Advertisement
Share

Russia blames space station lab incident on software failure

The Nauka module before docking with the International Space Station
A view of the Nauka science lab before docking with the International Space Station on Thursday.
(Oleg Novitsky / Roscosmos Space Agency Press Service)

A Russian space official on Friday blamed a software problem on a newly docked science lab for briefly knocking the International Space Station out of position.

The space station lost control of its orientation for 47 minutes Thursday, when Russia’s Nauka science lab accidentally fired its thrusters a few hours after docking, pushing the orbiting complex from its normal configuration. The station’s position is key for getting power from solar panels and for communications with space support teams back on Earth. The space station’s communications with ground controllers also blipped out twice for a few minutes Thursday.

Vladimir Solovyov, flight director of the space station’s Russian segment, blamed the incident on a “short-term software failure.” In a statement released Friday by the Russian space agency Roscosmos, Solovyov said because of the failure, a direct command to turn on the lab’s engines was mistakenly implemented.

He added the incident was “quickly countered by the propulsion system” of another Russian component at the station and “at the moment, the station is in its normal orientation” and all its systems “are operating normally.”

Roscosmos director Dmitry Rogozin suggested that “human factor” may have been at play.

“There was such euphoria (after Nauka successfully docked with the space station), people relaxed to some extent,” Rogozin said in a radio interview Friday. “Perhaps one of the operators didn’t take into account that the control system of the block will continue to adjust itself in space. And it determined a moment three hours after (the docking) and turned on the engines.”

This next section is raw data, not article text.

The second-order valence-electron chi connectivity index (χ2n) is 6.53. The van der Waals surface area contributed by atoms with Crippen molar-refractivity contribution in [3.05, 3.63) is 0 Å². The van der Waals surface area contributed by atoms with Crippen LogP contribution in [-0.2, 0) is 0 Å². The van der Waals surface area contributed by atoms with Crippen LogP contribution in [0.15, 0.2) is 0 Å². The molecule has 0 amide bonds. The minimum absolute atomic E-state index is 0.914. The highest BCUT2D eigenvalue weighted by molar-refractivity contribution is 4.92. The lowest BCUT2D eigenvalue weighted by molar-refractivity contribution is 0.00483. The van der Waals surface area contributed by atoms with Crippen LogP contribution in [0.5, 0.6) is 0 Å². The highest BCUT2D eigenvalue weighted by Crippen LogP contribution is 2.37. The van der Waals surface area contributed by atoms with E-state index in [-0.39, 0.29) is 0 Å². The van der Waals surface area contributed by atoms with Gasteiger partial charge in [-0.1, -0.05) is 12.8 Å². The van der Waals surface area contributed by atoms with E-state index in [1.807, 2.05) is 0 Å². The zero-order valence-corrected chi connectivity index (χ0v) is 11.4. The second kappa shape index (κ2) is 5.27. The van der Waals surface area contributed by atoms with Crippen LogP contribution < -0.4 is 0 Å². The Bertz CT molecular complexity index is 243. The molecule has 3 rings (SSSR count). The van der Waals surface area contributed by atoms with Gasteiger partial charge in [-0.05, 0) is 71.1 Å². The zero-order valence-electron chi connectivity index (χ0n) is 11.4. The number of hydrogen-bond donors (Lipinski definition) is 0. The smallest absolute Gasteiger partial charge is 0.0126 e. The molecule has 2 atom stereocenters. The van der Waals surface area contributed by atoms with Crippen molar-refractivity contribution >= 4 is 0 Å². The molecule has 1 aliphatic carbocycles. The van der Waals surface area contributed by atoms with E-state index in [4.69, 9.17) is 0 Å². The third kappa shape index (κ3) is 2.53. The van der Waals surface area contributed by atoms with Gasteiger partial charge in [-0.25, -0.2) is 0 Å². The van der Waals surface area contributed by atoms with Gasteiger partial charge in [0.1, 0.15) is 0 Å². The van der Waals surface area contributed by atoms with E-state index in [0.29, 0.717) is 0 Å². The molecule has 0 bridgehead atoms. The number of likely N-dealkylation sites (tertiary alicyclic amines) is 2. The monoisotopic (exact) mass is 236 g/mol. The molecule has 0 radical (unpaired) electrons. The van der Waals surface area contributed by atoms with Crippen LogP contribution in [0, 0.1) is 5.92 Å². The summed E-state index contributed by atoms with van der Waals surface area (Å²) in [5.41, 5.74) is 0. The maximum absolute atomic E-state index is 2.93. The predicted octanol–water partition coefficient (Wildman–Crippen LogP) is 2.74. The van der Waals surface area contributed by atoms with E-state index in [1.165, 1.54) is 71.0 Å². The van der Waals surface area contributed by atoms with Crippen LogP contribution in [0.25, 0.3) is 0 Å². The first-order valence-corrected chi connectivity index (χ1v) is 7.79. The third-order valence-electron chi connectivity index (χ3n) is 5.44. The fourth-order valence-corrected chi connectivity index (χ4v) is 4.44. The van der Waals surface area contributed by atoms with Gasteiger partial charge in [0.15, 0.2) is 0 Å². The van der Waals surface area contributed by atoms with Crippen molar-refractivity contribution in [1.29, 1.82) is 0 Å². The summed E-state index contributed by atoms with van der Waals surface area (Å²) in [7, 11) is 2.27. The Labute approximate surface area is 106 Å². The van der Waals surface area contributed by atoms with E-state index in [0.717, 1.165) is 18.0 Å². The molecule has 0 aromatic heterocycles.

NASA said Thursday that the incident moved the station 45 degrees out of attitude, about one-eighth of a complete circle, but the complex was never spinning and there was no immediate damage or danger to the crew.

The incident caused NASA to postpone a repeat test flight for Boeing’s crew capsule that had been set for Friday afternoon from Florida. It will be Boeing’s second attempt to reach the 250-mile-high station before putting astronauts on board. Software problems botched the first test.

Advertisement

Russia’s long-delayed 22-ton lab called Nauka arrived earlier Thursday, eight days after it launched from the Russian launch facility in Baikonur, Kazakhstan.

The launch of Nauka, which will provide more room for scientific experiments and space for the crew, had been repeatedly delayed because of technical problems. It was initially scheduled to go up in 2007.

In 2013, experts found contamination in its fuel system, resulting in a long and costly replacement. Other Nauka systems also underwent modernization or repairs.

Stretching 43 feet long, Nauka became the first new compartment for the Russian segment of the outpost since 2010. On Monday, one of the older Russian units, the Pirs spacewalking compartment, undocked from the station to free up room for the new lab.

Nauka will require many maneuvers, including up to 11 spacewalks beginning in early September, to prepare it for operation.

According to Solovyov, the crew was busy equalizing the pressure in Nauka on Friday and planned to open the hatch to the lab later in the day.

The space station is currently operated by NASA astronauts Mark Vande Hei, Shane Kimbrough and Megan McArthur; Oleg Novitsky and Pyotr Dubrov of Russia’s Roscosmos space corporation; Japan Aerospace Exploration Agency astronaut Akihiko Hoshide; and European Space Agency astronaut Thomas Pesquet.

In 1998, Russia launched the station’s first compartment, Zarya, which was followed in 2000 by another big piece, Zvezda, and three smaller modules in the following years. The last of them, Rassvet, arrived at the station in 2010.


Advertisement